In 2019, burosumab, in its self-injection form for the treatment of FGF23-related hypophosphatemic rickets and hypophosphatemic osteomalacia, was reimbursed by Japan’s National Health Insurance (NHI).

In January 2020, Swissmedic approved its use for the treatment of adults, adolescents and children (one year and older) with XLH.

In June 2020, the Food and Drug Administration (FDA) in the US approved it for patients two years and older with tumour-induced osteomalacia (TIO), a rare disease characterised by the development of tumours that cause weak and soft bones.

Kyowa Kirin collaborated in its development and global commercialisation, based on the collaboration and licensing agreement between Kyowa Kirin and Ultragenyx.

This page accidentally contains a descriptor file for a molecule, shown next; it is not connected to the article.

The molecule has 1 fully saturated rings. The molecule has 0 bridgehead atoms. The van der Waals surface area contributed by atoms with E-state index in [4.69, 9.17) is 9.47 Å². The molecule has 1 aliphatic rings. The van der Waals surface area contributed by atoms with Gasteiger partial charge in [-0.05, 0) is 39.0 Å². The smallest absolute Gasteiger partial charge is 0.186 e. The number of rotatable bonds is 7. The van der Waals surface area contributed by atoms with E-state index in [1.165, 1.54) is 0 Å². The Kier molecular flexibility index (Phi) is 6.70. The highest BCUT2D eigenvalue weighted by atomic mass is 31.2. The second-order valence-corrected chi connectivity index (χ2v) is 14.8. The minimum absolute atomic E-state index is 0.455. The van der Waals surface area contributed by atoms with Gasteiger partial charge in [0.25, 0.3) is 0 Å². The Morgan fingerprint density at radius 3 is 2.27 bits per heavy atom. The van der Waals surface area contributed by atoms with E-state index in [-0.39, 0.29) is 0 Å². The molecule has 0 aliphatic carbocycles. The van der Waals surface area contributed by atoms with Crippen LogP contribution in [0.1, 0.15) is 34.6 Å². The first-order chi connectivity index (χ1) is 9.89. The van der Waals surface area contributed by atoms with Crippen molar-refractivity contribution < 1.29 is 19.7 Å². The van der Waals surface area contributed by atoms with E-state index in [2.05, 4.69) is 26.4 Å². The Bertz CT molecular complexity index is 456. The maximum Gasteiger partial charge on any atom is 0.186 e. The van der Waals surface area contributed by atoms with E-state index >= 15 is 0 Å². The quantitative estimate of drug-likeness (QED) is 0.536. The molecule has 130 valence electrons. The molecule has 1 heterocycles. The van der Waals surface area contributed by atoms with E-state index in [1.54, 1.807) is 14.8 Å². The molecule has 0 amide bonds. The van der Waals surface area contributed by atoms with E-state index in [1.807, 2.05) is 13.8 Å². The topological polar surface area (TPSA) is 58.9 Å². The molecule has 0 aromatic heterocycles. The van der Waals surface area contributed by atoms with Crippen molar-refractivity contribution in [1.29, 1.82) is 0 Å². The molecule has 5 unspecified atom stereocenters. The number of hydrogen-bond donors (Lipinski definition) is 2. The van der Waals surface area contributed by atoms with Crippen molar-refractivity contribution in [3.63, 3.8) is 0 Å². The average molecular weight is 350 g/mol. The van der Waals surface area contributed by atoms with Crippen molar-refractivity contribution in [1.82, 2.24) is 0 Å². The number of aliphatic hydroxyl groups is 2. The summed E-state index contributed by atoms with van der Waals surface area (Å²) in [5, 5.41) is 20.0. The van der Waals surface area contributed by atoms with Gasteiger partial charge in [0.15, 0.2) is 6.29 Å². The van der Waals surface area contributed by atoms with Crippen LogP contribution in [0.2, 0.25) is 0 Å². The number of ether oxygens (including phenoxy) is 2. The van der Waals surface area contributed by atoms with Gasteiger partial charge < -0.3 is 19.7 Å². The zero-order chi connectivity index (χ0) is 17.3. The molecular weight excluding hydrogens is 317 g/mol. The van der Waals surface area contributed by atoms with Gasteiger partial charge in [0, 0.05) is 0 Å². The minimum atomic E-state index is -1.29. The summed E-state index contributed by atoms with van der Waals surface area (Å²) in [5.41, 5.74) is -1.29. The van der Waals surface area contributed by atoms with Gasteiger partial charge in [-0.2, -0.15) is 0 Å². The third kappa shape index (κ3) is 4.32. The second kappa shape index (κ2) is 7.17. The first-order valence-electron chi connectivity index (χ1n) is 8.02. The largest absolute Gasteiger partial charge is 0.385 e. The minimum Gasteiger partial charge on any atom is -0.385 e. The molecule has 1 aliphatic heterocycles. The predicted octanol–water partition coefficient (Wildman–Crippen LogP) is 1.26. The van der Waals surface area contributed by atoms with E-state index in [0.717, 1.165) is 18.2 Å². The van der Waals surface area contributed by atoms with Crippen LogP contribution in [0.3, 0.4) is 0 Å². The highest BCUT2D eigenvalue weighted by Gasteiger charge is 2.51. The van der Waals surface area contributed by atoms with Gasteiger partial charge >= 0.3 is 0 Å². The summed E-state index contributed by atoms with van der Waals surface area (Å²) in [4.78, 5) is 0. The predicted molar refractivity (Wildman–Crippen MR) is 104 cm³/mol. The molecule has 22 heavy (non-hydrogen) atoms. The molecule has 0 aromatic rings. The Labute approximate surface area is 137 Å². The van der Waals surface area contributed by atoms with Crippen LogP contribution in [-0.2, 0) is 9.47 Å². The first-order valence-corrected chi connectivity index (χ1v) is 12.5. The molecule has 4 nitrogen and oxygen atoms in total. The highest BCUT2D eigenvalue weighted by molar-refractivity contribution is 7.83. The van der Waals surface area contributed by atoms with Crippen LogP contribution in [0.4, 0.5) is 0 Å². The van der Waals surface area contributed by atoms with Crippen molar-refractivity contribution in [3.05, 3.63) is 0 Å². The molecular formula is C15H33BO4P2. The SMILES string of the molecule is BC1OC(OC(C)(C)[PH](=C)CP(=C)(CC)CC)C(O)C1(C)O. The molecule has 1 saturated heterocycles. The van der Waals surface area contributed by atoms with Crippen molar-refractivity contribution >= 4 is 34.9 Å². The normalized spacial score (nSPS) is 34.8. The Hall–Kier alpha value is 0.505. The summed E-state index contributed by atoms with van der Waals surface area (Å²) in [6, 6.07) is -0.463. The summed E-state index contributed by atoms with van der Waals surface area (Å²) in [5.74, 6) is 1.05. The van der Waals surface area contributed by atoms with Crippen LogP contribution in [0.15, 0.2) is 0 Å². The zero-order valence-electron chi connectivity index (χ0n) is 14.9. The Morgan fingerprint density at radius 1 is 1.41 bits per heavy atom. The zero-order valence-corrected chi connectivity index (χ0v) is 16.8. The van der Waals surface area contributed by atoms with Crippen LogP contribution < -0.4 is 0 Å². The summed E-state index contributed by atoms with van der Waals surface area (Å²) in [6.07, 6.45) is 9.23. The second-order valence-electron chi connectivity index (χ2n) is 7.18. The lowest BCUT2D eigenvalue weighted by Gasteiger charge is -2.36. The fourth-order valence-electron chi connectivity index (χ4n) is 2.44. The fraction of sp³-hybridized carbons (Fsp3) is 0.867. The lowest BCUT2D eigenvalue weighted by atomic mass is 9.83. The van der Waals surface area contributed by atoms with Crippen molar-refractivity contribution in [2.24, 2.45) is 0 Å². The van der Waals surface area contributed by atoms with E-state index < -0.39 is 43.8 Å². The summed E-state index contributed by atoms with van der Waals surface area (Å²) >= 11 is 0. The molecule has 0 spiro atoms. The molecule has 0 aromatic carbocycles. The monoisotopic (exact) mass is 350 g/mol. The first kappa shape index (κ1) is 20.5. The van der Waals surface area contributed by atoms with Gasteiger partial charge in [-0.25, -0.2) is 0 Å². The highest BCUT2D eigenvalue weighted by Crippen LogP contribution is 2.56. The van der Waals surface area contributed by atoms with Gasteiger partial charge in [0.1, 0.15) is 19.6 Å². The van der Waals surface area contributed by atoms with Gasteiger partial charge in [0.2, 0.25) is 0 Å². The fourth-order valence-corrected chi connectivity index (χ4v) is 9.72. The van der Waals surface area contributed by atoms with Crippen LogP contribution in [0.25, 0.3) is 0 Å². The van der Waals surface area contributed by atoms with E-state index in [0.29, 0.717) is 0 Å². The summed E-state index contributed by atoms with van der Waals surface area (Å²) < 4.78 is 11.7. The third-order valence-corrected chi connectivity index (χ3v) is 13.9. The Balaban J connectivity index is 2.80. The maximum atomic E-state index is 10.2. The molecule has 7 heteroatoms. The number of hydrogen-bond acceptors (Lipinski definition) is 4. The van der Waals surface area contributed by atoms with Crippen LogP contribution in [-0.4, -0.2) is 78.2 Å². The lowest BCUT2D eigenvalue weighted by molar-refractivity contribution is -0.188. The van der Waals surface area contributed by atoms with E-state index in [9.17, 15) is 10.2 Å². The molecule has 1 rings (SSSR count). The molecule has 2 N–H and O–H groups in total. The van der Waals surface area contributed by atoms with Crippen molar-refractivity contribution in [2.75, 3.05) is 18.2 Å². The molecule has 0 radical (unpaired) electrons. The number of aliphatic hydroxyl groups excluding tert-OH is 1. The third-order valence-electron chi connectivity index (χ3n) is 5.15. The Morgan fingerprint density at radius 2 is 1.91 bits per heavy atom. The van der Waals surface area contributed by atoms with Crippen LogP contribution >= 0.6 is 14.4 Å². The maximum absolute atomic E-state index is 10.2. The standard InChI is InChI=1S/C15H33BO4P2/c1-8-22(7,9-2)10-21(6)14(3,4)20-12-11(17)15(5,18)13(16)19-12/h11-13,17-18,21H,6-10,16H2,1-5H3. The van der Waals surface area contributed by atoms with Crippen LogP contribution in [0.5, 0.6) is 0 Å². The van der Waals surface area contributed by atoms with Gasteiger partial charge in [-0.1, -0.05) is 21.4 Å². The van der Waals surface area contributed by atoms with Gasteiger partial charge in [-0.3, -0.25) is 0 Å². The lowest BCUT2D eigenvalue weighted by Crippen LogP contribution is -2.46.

Read Also:

Rare Diseases, Floating-Harbor Syndrome: An Italian Study On BMC Biology

Rare Diseases, EMA Recommends Extension Of Indication For Mepolizumab Against EGPA, A Rare Auto-Immune Inflammatory Disorder

Rare Diseases, Ebstein Anomaly: A Rare Congenital Heart Disease

Rheumatic Diseases: Arthritis And Arthrosis, What Are The Differences?

Rare Diseases: Nasal Polyposis, A Pathology To Know And Recognise


Agenzia Dire

You might also like